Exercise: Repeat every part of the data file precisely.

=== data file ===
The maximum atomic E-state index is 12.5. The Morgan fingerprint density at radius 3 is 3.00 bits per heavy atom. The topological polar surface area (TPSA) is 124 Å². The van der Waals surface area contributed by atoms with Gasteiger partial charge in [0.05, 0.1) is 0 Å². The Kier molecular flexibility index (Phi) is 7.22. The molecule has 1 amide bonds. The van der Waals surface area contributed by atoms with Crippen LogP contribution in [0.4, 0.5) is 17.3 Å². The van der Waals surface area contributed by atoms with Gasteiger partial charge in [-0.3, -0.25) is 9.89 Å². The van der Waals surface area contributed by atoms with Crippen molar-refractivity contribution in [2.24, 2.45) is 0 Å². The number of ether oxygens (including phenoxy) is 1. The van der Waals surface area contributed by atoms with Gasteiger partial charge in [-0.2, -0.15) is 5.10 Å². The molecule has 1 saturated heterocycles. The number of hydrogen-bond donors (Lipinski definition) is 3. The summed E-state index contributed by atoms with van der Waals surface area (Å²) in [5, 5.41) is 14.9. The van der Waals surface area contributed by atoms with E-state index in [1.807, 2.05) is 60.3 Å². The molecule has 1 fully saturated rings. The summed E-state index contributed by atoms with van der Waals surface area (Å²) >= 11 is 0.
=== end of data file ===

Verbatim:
The maximum atomic E-state index is 12.5. The Morgan fingerprint density at radius 3 is 3.00 bits per heavy atom. The topological polar surface area (TPSA) is 124 Å². The van der Waals surface area contributed by atoms with Gasteiger partial charge in [0.05, 0.1) is 0 Å². The Kier molecular flexibility index (Phi) is 7.22. The molecule has 1 amide bonds. The van der Waals surface area contributed by atoms with Crippen LogP contribution in [0.4, 0.5) is 17.3 Å². The van der Waals surface area contributed by atoms with Gasteiger partial charge in [-0.3, -0.25) is 9.89 Å². The van der Waals surface area contributed by atoms with Crippen molar-refractivity contribution in [2.24, 2.45) is 0 Å². The number of ether oxygens (including phenoxy) is 1. The van der Waals surface area contributed by atoms with Gasteiger partial charge in [-0.2, -0.15) is 5.10 Å². The molecule has 1 saturated heterocycles. The number of hydrogen-bond donors (Lipinski definition) is 3. The summed E-state index contributed by atoms with van der Waals surface area (Å²) in [5, 5.41) is 14.9. The van der Waals surface area contributed by atoms with E-state index in [1.807, 2.05) is 60.3 Å². The molecule has 1 fully saturated rings. The summed E-state index contributed by atoms with van der Waals surface area (Å²) >= 11 is 0.